Issue #102

Megan Hotson


Welcome to your weekly dose of TooXToo, this week featuring Burberry’s new Paris Flagship, IKEA’s smaller format stores, Benetton’s mixed media Milan store, and the Bcorp pop-up in London…

Burberry’s new Paris flagship

Fashion house Burberry has unveiled their new Christo-style plaid wrapping flagship in Paris. The store can be located on an aspirational street corner of Rue Saint-Honoré, enhancing the already- coveted shopping Mecca in Paris.

The new space spans 4 floors and it’s interior is decorated with the brands key colours: black, beige, white and tart red. Key features include the private apartment on the top floor for any key clients, and VIPS- as well as the luxurious Women’s department on the third floor. Eye-catching design elements are to be seen everywhere- from the mirrored ceilings with intersecting metallic grids to the tiled chequerboard floors.

“The store represents all that we stand for as a brand – being authentic, bold and creative – and we look forward to inspiring our customers with a truly elevated British luxury experience in this iconic setting,” commented Gianluca Flore, chief commercial officer.

This decadent flagship is the first free-standing store in this region to feature Burberry’s new global design concept, it also pays homage to the brands celebrated history within the French capital.

The opening and launch of the store saw the brands new birch brown check projected onto a collection of iconic Paris landmarks, as well as check-covered London taxis toured the French capital.

IKEA’s first smaller format store

IKEA has opened its first smaller format store in the UK; the space is a quarter of the size of their usual stores and aims to focus on accessories and access to IKEA’s holistic offer, and services.

The new, and smaller store is located on Hammersmith's King Street and has been primarily designed for busy city-dwelling shoppers – part of IKEA’s new ‘Livit’ mall. King Street’s new resident is to be another step in IKEA’s long-term transformation to become more accessible and convenient by closing the gap between IKEA and where customers shop, live and socialise.

Country Retail Manager and Chief Sustainability Officer, IKEA UK & Ireland, Peter Jelkeby described the thinking behind this latest venture: “Everything we do starts with our customers. Over the next three years, we will continue to transform as we respond to their needs and dreams, today and tomorrow.”

As aforementioned, the smaller format store prioritises accessibility. This is made clear by the considered design of the space which reflect the needs of city-centre shoppers. For example – the store will be entirely cashless, featuring only self-serve checkouts with three entrances and exits. The newly featured ‘Swedish Deli’, will be located at the edge of the store, will also open an hour before the store opens- allowing those in the local community, and busy commuters, to ‘grab and go’.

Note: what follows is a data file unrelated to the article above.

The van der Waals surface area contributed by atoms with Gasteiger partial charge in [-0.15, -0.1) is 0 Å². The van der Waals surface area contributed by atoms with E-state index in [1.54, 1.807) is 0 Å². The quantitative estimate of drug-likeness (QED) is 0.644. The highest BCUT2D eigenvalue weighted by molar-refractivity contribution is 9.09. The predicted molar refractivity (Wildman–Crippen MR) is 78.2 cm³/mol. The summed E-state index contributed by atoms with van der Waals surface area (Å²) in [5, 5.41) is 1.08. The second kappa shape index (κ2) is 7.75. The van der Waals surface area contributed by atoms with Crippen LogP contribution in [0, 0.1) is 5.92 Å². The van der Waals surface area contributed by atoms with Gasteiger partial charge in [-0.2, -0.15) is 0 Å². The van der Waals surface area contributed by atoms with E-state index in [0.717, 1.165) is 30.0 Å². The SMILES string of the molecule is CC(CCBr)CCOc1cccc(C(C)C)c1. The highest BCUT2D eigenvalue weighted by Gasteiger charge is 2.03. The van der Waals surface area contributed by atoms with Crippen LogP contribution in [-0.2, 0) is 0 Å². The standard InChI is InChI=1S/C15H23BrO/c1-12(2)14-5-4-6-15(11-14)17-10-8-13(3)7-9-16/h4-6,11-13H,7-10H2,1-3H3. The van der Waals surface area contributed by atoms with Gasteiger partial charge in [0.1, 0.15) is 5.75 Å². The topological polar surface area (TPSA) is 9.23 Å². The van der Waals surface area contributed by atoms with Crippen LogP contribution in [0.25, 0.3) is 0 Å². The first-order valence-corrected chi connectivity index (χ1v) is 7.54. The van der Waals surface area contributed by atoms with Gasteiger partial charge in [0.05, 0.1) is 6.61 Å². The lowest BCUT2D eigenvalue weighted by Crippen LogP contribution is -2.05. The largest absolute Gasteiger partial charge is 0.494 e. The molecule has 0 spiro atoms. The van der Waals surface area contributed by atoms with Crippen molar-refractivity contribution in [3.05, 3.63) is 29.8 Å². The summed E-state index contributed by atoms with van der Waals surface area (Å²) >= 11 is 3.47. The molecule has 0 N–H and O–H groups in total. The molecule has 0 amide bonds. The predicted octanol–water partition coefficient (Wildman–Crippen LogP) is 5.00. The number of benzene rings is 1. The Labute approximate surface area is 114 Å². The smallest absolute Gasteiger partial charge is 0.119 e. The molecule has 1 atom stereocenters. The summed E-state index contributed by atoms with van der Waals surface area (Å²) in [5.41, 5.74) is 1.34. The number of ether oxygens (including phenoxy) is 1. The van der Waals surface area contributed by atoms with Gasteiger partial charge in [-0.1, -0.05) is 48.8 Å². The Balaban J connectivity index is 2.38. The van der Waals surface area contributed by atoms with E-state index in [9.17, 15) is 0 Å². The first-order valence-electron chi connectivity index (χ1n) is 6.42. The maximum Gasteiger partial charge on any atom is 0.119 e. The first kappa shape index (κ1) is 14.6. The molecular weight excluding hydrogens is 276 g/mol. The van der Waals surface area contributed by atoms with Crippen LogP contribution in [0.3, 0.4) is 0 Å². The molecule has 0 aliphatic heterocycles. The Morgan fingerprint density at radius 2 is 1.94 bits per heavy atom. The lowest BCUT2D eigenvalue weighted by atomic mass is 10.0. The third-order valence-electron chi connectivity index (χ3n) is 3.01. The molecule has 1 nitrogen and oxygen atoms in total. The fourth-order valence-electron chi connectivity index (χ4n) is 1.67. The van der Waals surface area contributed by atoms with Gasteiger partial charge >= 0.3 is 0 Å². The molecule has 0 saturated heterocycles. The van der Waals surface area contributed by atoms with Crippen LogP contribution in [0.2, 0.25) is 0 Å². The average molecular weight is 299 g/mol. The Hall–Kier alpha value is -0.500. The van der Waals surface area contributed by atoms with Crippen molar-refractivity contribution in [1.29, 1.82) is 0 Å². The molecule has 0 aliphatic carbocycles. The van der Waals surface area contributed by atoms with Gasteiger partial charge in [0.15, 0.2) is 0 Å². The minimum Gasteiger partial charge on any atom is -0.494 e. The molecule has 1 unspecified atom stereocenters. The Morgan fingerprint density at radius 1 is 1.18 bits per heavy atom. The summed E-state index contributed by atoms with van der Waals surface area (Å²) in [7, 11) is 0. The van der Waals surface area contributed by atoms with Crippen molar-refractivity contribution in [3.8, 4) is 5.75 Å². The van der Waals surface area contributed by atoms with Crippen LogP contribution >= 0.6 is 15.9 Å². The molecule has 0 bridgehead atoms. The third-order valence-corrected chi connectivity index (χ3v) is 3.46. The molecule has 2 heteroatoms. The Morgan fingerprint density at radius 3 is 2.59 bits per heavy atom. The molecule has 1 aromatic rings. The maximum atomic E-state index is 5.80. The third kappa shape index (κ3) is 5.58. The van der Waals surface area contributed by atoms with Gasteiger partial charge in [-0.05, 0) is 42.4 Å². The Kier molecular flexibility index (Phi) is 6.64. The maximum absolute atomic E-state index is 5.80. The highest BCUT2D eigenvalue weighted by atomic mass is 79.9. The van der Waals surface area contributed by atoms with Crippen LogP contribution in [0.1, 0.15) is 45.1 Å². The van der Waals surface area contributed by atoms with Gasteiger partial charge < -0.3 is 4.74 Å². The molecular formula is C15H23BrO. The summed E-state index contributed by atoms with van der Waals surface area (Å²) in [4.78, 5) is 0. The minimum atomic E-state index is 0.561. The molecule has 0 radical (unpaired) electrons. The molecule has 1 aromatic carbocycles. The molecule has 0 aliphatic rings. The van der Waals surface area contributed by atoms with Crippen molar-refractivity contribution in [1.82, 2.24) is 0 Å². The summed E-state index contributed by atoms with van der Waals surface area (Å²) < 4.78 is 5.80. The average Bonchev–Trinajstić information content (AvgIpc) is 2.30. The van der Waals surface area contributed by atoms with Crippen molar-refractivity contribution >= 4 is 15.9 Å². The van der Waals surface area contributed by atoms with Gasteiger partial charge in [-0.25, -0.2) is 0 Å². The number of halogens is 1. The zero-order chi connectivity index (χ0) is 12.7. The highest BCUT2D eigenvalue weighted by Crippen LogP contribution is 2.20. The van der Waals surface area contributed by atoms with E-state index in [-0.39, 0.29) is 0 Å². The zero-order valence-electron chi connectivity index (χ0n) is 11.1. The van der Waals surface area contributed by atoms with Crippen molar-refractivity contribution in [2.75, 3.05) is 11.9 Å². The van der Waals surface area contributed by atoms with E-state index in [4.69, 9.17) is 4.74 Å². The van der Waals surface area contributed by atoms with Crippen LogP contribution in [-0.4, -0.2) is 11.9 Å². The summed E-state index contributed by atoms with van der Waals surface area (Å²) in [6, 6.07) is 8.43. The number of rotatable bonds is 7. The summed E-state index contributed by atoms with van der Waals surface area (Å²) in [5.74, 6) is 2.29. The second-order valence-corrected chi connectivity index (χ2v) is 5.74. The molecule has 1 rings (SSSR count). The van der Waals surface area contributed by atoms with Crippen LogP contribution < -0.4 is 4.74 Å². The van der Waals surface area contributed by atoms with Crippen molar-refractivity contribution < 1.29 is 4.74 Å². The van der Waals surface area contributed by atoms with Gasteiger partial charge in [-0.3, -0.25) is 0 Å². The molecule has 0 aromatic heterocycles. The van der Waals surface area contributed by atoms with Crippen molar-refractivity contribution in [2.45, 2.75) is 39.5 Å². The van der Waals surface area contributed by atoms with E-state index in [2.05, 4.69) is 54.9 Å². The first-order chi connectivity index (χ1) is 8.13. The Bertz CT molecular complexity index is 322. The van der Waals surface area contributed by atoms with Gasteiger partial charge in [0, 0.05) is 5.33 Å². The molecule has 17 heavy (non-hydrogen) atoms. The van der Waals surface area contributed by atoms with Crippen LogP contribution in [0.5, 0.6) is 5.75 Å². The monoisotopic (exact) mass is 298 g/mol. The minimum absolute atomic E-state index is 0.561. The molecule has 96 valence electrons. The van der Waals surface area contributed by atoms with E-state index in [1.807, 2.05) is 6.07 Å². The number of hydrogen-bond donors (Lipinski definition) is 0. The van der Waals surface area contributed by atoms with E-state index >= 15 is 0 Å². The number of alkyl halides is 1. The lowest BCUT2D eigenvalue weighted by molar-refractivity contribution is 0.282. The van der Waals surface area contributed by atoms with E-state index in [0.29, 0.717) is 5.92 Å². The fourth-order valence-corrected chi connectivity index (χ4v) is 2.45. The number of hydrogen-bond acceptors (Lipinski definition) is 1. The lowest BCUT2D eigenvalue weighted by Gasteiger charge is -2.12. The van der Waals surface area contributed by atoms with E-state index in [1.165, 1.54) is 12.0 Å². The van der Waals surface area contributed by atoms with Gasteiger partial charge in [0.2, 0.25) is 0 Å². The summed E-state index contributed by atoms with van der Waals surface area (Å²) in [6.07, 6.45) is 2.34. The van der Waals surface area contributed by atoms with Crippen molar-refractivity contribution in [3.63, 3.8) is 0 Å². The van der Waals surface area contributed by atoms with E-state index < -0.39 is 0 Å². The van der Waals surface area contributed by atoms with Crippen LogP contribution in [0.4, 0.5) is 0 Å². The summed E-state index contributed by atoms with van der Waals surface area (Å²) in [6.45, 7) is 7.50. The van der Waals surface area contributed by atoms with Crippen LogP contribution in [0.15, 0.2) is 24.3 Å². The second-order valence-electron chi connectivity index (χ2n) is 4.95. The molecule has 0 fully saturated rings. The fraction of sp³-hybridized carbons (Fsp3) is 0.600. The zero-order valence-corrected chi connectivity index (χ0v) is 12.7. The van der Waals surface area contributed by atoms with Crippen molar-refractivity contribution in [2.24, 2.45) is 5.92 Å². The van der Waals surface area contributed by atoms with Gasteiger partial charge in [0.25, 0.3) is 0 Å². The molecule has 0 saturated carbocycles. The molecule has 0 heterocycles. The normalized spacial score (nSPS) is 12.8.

The location also reflects accessibility- close by to four tube lines and 68 bus routes, thereby reducing customers’ reliance on private transport. It is also in a vibrant destination where people live, work, socialise and shop.

IKEA are clearly responding to the broad and flexing demographic of their consumers – from outer city locations to this smaller store city format, they are keeping up with busier lifestyles that demand convenience and accessibility.

Benetton’s mixed media Milan store

Benetton Group has transformed their Milan store into a mixed-media space to celebrate Milan fashion week. The experience is a prequel to their soon-to-be-unveiled Metaverse store.

Benetton are just one of many other fashion brands that have recognised the potential of the metaverse for the future of fashion. The (pink-painted) concept was born out of Benetton’s desire to curate “a brand experience that is increasingly immersive and, above all, in tune with the language of young people.”

Benetton encouraged their customers to participate in the gaming experiences in-store, which allowed them to accumulate QR codes that they could use to make purchases in the retailer’s physical shops. Harnessing an omni-channel approach in the creation of this space has forged an additional touchpoint with the consumer as the virtual store will open at the same time with the same experiential look and feel.     

Benetton cleverly connected multiple elements to forge a space that was neither physical, nor digital – combining a fashion event, a real life store location, and a futuristic digital experience bringing something new to their brand and consumers.

B-Corp’s London pop-up

To celebrate #B-Corp month (March 1st-31st), B-Corp have opened their first ever UK retail pop-up in the heart of London. Rathbone place is – albeit temporarily, home to a new space that is dedicated to showcasing the B-Corp community’s products and values.

This retail pop up is aimed at making it easier for consumers to shop, learn, and drive change through daily decision making. The space is not about purchasing – B-Corp have shifted their retail focus from profit to purpose, you can’t buy any products in this store, only learn more about them and grow your awareness of the movement.

The store, coined “Good News” features a free of charge vending machine from ‘Healthy Nibbles’ that uses social media as it’s currency. Alongside this, a pay phone that links to a hotline to Freud's offering free PR advice.

B-Corp are retailing products in an unconventional sense by telling stories about how they are driving change, not sales. Shining a light on products that have “sustainability and community” at their core allows B-Corp to raise awareness of brands committed to having a positive impact.

Read Next